5. What is your favorite Mecca Normal album? Your favorite song of yours (mine is “A Kind of a Girl)?
JS: I tend to say “Flood Plain” for a favorite album, which “A Kind of a Girl” is on, but, as I go through all the albums and songs in sequence for our weekly column on Magnet Magazine online, I re-listen to everything and end up having new reactions to songs that have taken on different meanings or bring me back to when those ideas or emotions were fresh. It’s tragic really that a lot of the angry feminist lyrics I wrote in the 1980s are still relevant.
For a favorite song, I’ll go all the way back to the beginning, in 1984, when I wrote “Are You Hungry, Joe?” while listening to a radio documentary about poverty in Canada and the journalist interviewed a guy named Joe who was standing in a food bank line-up and the interviewer asked Joe what the worst thing about being hungry was and Joe said, “Almost worse than the pain in my stomach is knowing that nobody loves me. I could live or die and nobody loves me. It scares the hell out of me.” He sounded pretty choked up. He stopped talking for a second before saying, “I can’t talk when I cry.”This is what David Lester, Mecca Normal guitar-player, calls ‘bearing witness’. Writing powerful lyrics can sometimes be the simple act of documenting what is happening politically, socially or personally.Actually, Wasn’t Said on this upcoming album is pretty favorite-y. I love what KRAMER (the producer, plays bass on all songs, plus organ here and there) added to it on organ.
DL: My favourite Mecca Normal albums are our first lp released in 1986 and our latest one, Empathy for the Evil, to be released in the Autumn of 2014 on M’lady’s Records. There is a raw beauty to our first album that I don’t think we could ever replicate because it was a product of the beginning of a musical partnership. Whereas our latest album is created from the experience of 1000 shows and the 13 albums that came before it. The pleasure of making songs with Jean is as exciting as when we began, and I think the new album reflects that.Currently, I love listening to “Wasn’t Said” off the upcoming album. Jean does an exceptional vocal on it.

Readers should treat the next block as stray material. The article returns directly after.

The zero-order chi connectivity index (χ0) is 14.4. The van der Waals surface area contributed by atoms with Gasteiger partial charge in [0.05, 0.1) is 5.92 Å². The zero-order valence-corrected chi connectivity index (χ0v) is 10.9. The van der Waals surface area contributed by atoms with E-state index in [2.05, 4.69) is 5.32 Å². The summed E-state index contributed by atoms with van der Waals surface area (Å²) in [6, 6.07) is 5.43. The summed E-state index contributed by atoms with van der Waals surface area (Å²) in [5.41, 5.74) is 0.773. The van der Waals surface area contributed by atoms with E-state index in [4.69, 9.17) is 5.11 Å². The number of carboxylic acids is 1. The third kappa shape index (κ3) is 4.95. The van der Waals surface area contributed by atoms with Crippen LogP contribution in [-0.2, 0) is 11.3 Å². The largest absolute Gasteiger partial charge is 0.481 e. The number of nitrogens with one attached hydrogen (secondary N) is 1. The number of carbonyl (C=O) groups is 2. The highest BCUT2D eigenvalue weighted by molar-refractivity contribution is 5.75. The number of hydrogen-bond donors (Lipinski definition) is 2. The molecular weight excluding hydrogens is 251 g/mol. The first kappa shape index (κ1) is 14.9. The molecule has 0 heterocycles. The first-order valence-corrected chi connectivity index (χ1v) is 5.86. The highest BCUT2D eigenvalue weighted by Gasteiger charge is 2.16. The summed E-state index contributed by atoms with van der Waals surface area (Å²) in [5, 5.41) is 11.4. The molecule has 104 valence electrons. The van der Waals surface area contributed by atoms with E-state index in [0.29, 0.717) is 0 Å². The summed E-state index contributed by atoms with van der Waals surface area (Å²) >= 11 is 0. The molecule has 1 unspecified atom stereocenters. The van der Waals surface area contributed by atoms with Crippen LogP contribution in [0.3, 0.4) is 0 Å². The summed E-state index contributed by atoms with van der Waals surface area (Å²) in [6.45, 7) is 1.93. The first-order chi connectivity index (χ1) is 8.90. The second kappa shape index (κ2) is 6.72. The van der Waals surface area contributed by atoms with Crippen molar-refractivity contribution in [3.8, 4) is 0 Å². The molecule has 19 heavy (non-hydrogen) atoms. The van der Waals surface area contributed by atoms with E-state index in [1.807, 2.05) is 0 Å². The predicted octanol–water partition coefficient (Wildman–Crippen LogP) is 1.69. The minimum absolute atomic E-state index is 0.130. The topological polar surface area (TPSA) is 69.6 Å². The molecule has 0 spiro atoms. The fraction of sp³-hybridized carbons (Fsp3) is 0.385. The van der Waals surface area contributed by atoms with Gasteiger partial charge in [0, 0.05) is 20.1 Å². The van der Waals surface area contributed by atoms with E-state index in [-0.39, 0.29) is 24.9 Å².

6. Who are your favorite contemporary musicians?
JS: I think that either the idea of favorites has played out with me due to my age or that because everything is instantly accessible. I don’t really hinge myself to the inherent limitation of favorites. Having said that I like the new album by Smut which sounds like the Jesus and Mary Chain doing sped-up Pavement songs. Also liking Hysterics – an all female hardcore punk band and Good Throb from the UK who sound like Vi Subversa of Poison Girls on vocals and Crass/Slits on the instruments.
DL: It varies from day to day, but I like Chain & The Gang, Justin Trosper’s new band Survival Knife, and Ruby Pins. But I keep discovering music that isn’t particularly contemporary, like, Arvo Part’s “Alina”, or the Korean drumming group SamulNori with Kim Duk Soo.
7. What/who are your favorite: visual artist? band? Song? Movies? city/town? Animal?
JS: It’s amazing to have David Lester as an active creative partner for over 30 years. We actually worked together in a newspaper production department before we started Mecca Normal in 1984. In recent years, David and I have been cultivating individual projects, making time to write books and make art, and then we seem to find ways to bring these projects back into a group project as Mecca Normal. After David’s graphic novel “The Listener” was published in 2010., I created a stage adaptation that we performed as actors and as Mecca Normal on a book launch tour in Canada.So… therefore David is an across-the-board favorite. Favorite city? David Lesterville!